“On some key issues, then, sometimes these commissioners will split along partisan lines or they will get into very, very heated arguments with each other along partisan lines,” Feng said.

Meanwhile, the selection processes for members of the Michigan and California Citizens’ Commissions were more resistant to influence by the legislature, which likely contributed to the success of these commissions in developing plans that became the ultimate cards.

“In California, a roster is prepared of qualified people, and lawmakers are given a number of strikes, similar to jury strikes,” Li said. “So the California system is very difficult to play.”

The role of the courts – or lack thereof – often determined whether a card was ultimately fair

A silver lining of the dysfunction around the Virginia commission is that the state Supreme Court was given the opportunity to address the impasse and ultimately produced more competitive maps for Republicans than the old plans.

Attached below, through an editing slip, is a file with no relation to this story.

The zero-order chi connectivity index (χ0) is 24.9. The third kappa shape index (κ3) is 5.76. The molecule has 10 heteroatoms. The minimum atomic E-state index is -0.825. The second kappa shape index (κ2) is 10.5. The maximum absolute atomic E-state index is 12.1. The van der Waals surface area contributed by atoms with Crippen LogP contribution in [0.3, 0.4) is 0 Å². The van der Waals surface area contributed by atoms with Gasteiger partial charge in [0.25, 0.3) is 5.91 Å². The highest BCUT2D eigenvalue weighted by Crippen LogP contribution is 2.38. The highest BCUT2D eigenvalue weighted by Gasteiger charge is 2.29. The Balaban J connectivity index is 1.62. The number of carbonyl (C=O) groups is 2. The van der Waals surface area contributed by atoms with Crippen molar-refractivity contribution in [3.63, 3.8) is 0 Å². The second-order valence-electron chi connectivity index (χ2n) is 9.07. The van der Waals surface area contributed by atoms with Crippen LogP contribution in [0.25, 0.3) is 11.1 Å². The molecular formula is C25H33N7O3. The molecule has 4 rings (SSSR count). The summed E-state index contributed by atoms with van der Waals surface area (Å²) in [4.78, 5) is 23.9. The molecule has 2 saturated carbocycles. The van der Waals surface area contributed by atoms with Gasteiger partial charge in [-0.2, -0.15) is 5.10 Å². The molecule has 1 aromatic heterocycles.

“One of the benefits, even when you have a lousy commission, is that you’ve created enough of a case for the court to look at and can create a fair alternative,” Feng said.

The court’s involvement could make the Virginia commission in future rounds “more aware of the need to draw the maps through the commission and get consensus, and then continually let the Supreme Court make those decisions at their place,” Stanley said.

The congressional map for New York that a court recently passed was, like the one for Virginia, generally viewed by the voting rights community as fair and more competitive than the last cycle’s redistricting plan. Republicans will be able to compete in many of the state’s 26 congressional seats, in addition to the five districts that lean toward the GOP.

The court battle has turned ugliest in Ohio, where voters will vote in congressional districts that the state Supreme Court has ruled were unconstitutionally drawn.